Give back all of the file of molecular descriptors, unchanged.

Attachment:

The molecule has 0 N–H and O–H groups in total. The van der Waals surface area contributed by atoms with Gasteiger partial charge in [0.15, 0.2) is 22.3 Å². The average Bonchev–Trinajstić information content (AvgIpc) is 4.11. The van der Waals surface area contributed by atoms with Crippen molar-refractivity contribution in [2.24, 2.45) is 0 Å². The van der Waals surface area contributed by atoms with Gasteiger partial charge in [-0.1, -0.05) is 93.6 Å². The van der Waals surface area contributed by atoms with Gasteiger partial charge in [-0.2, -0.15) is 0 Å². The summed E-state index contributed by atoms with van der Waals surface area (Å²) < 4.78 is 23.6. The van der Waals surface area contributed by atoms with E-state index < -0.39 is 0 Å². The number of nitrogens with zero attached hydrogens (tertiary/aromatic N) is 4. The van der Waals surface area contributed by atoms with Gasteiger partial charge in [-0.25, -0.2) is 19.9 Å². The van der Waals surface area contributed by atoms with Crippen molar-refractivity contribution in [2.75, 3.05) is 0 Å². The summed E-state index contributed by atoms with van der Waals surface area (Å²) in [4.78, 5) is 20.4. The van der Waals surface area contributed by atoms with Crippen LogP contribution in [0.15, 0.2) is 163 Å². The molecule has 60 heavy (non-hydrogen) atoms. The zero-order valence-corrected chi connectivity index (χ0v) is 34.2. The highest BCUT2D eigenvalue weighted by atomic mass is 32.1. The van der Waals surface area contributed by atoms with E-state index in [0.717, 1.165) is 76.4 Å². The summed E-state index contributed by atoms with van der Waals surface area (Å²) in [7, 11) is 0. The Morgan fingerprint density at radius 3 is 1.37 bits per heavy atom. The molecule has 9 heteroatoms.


The molecule has 0 N–H and O–H groups in total. The van der Waals surface area contributed by atoms with Gasteiger partial charge in [0.15, 0.2) is 22.3 Å². The average Bonchev–Trinajstić information content (AvgIpc) is 4.11. The van der Waals surface area contributed by atoms with Crippen molar-refractivity contribution in [2.24, 2.45) is 0 Å². The van der Waals surface area contributed by atoms with Gasteiger partial charge in [-0.1, -0.05) is 93.6 Å². The van der Waals surface area contributed by atoms with Gasteiger partial charge in [-0.2, -0.15) is 0 Å². The summed E-state index contributed by atoms with van der Waals surface area (Å²) < 4.78 is 23.6. The van der Waals surface area contributed by atoms with E-state index < -0.39 is 0 Å². The number of nitrogens with zero attached hydrogens (tertiary/aromatic N) is 4. The van der Waals surface area contributed by atoms with Gasteiger partial charge in [-0.25, -0.2) is 19.9 Å². The van der Waals surface area contributed by atoms with Crippen molar-refractivity contribution in [2.75, 3.05) is 0 Å². The summed E-state index contributed by atoms with van der Waals surface area (Å²) in [4.78, 5) is 20.4. The van der Waals surface area contributed by atoms with Crippen LogP contribution in [0.15, 0.2) is 163 Å². The molecule has 60 heavy (non-hydrogen) atoms. The zero-order valence-corrected chi connectivity index (χ0v) is 34.2. The highest BCUT2D eigenvalue weighted by atomic mass is 32.1. The van der Waals surface area contributed by atoms with E-state index in [0.717, 1.165) is 76.4 Å². The summed E-state index contributed by atoms with van der Waals surface area (Å²) in [7, 11) is 0. The Morgan fingerprint density at radius 3 is 1.37 bits per heavy atom. The molecule has 9 heteroatoms.